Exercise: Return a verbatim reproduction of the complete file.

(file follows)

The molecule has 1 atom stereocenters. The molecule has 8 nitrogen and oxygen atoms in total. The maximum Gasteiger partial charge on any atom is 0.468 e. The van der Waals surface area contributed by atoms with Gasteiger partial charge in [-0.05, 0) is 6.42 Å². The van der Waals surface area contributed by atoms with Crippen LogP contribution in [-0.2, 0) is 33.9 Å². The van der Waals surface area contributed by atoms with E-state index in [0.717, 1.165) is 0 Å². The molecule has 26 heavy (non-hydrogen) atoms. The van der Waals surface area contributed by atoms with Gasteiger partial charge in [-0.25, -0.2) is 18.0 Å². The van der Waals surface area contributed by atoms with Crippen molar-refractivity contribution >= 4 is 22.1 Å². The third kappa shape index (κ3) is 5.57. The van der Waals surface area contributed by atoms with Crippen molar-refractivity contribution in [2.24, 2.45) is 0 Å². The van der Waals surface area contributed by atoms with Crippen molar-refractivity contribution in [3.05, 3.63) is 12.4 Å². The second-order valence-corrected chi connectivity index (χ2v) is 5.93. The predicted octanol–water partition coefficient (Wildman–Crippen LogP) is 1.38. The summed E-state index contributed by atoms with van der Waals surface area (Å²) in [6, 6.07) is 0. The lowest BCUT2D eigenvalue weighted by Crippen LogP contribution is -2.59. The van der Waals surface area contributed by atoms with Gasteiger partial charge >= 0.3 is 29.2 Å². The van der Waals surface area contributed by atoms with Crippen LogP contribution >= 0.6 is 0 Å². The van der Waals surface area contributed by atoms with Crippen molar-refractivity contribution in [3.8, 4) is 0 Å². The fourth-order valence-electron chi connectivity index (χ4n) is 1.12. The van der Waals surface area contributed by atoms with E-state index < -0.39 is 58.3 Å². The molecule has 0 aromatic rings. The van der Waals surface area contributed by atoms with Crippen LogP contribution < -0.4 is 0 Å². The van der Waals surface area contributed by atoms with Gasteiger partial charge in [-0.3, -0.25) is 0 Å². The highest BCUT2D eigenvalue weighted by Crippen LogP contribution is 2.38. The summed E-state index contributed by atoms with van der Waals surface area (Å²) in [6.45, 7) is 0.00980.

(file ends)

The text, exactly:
The molecule has 1 atom stereocenters. The molecule has 8 nitrogen and oxygen atoms in total. The maximum Gasteiger partial charge on any atom is 0.468 e. The van der Waals surface area contributed by atoms with Gasteiger partial charge in [-0.05, 0) is 6.42 Å². The van der Waals surface area contributed by atoms with Crippen LogP contribution in [-0.2, 0) is 33.9 Å². The van der Waals surface area contributed by atoms with E-state index in [0.717, 1.165) is 0 Å². The molecule has 26 heavy (non-hydrogen) atoms. The van der Waals surface area contributed by atoms with Gasteiger partial charge in [-0.25, -0.2) is 18.0 Å². The van der Waals surface area contributed by atoms with Crippen molar-refractivity contribution >= 4 is 22.1 Å². The third kappa shape index (κ3) is 5.57. The van der Waals surface area contributed by atoms with Crippen molar-refractivity contribution in [2.24, 2.45) is 0 Å². The van der Waals surface area contributed by atoms with Crippen molar-refractivity contribution in [3.05, 3.63) is 12.4 Å². The second-order valence-corrected chi connectivity index (χ2v) is 5.93. The predicted octanol–water partition coefficient (Wildman–Crippen LogP) is 1.38. The summed E-state index contributed by atoms with van der Waals surface area (Å²) in [6, 6.07) is 0. The lowest BCUT2D eigenvalue weighted by Crippen LogP contribution is -2.59. The van der Waals surface area contributed by atoms with Gasteiger partial charge >= 0.3 is 29.2 Å². The van der Waals surface area contributed by atoms with Crippen LogP contribution >= 0.6 is 0 Å². The van der Waals surface area contributed by atoms with Crippen molar-refractivity contribution in [3.8, 4) is 0 Å². The fourth-order valence-electron chi connectivity index (χ4n) is 1.12. The van der Waals surface area contributed by atoms with E-state index < -0.39 is 58.3 Å². The molecule has 0 aromatic rings. The van der Waals surface area contributed by atoms with Crippen LogP contribution < -0.4 is 0 Å². The van der Waals surface area contributed by atoms with Gasteiger partial charge in [-0.3, -0.25) is 0 Å². The highest BCUT2D eigenvalue weighted by Crippen LogP contribution is 2.38. The summed E-state index contributed by atoms with van der Waals surface area (Å²) in [6.45, 7) is 0.00980.